The two sons were quite different, but they shared something in common. They had the same father, of course. But they both failed to understand the father’s love. His love was unconditional. It does not need to be earned. Had both of these sons had a deeper relationship with the father they might have understood that. We need to draw closer to God the Father through our Lord Jesus Christ. Now is the time look deeper into his heart. God wants to celebrate with us today. There may have been a time when we were lost, but now we have been found. Can we join in the celebration, or are we too busy keeping score on others? Let us move on from the old person to the new. The Apostle Paul wrote:

So if anyone is in Christ, there is a new creation: everything old has passed away; see, everything has become new! All this is from God, who reconciled us to himself through Christ, and has given us the ministry of reconciliation; that is, in Christ God was reconciling the world to himself, not counting their trespasses against them, and entrusting the message of reconciliation to us.   (2 Corinthians 5:17-19)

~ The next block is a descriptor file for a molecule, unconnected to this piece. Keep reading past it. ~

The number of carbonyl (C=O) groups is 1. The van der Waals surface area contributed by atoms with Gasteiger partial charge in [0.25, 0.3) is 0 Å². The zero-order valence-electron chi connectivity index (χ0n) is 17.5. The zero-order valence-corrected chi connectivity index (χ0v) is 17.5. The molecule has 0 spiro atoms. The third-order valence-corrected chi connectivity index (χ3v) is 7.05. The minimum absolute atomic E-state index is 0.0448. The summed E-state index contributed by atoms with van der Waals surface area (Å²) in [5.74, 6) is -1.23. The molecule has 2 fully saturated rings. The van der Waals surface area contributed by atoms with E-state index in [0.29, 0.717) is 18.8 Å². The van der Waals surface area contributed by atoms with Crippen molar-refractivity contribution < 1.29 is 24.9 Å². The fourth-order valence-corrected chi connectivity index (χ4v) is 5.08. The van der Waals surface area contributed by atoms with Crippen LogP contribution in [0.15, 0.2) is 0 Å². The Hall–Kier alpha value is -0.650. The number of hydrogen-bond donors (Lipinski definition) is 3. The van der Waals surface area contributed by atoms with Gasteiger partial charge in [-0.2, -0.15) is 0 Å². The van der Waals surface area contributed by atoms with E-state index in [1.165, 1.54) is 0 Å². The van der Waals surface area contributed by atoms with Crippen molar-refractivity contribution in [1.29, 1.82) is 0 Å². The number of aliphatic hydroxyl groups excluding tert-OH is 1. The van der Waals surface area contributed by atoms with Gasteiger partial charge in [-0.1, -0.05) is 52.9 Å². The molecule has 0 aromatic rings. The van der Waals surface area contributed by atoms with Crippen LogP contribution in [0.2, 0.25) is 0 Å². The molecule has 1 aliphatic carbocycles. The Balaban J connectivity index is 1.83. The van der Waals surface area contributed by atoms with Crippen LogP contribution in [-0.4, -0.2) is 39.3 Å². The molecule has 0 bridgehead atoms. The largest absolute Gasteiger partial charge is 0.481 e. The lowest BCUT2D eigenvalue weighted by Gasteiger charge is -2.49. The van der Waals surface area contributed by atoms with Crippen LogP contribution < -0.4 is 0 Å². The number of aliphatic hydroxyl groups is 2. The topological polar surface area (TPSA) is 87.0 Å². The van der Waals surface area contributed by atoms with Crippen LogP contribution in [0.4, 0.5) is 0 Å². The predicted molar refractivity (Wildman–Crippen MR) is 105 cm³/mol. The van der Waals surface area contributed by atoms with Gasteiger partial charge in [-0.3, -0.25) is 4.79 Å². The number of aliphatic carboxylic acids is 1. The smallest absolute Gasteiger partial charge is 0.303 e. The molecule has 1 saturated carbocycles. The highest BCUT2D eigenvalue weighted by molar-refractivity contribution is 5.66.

Are we counting trespasses? If so, then we are not very good ambassadors for Christ. Paul goes on:

So we are ambassadors for Christ, since God is making his appeal through us; we entreat you on behalf of Christ, be reconciled to God. For our sake he made him to be sin who knew no sin, so that in him we might become the righteousness of God.   (2 Corinthians 5:20-21)

It is time to be reconciled to God. God will remove our sin and offer us righteousness by faith in our Lord Jesus Christ. Let us not look back. Let us go forward in newness of life.

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Filed under Eucharist, homily, lectionary, Lent, liturgical preaching, liturgy, preaching, Revised Common Lectionary, sermon, sermon preparation, Year C

Saturday in the Third Week of Lent

A Broken and Contrite Heart

How do we approach God? Like the Pharisee?